Then as to the attitude of those addressed. Sometimes an audience is so keenly interested in a subject that any of the customary bids for attention or interest are a waste of time, or even out of place. In other cases there may be hostility toward the speaker personally, or toward the views which he is known to hold. The speaker must, in that event, make an attempt at the very outset to placate his hearers. To start out directly to force his ideas down the very throats of an unsympathetic audience is likely to result disas

trously. Brutus could tell the cobblers and carpenters of Rome to keep still and hear what he had to say, but Antony with his courteous explanation of his presence got much the better of the bargain. And what is of even greater significance, the average modern audience, in spite of points of similarity, is not to be mistaken for a Roman mob. But while it cannot be bullied, it is almost always favorably responsive to an appeal for a fair hearing; or to a statement of earnest desire to get at the truth of a vexed problem; or to a modest plea setting forth the speaker's qualification for venturing to discuss the topic; or to an expression of sympathetic understanding of the listeners' attitude toward the matter under consideration. Probably some of my readers are familiar with Henry Ward Beecher's successful opening appeal for "fair play" in one of his antislavery speeches, before an intensely hostile audience in Liverpool. After speaking briefly of his opposition to slavery, and of the Southern leanings he had encountered in England, he said:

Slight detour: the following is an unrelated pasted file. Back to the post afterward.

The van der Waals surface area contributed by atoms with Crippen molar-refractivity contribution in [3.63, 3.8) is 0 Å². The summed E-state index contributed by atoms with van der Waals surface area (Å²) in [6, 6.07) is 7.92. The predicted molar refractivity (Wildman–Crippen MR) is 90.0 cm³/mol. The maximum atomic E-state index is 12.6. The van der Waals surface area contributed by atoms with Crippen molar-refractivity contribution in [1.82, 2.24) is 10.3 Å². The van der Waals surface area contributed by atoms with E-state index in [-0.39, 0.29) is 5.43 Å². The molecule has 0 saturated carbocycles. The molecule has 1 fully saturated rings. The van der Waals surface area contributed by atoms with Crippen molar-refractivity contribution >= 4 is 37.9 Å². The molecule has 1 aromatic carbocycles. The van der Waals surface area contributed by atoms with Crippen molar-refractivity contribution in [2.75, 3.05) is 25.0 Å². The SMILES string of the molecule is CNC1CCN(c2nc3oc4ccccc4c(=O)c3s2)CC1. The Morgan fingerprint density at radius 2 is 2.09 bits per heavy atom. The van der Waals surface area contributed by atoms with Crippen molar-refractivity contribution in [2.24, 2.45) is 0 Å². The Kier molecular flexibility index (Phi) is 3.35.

"If I do not mistake the tone and temper of Englishmen, they had rather have a man who opposes them in a manly way than a sneak who agrees with them in an unmanly way. If I can carry you with me by sound convictions, I shall be immensely glad; but if I cannot carry you with me by sound arguments, I do not wish you to go

with me at all; and all that I ask is simply fair play."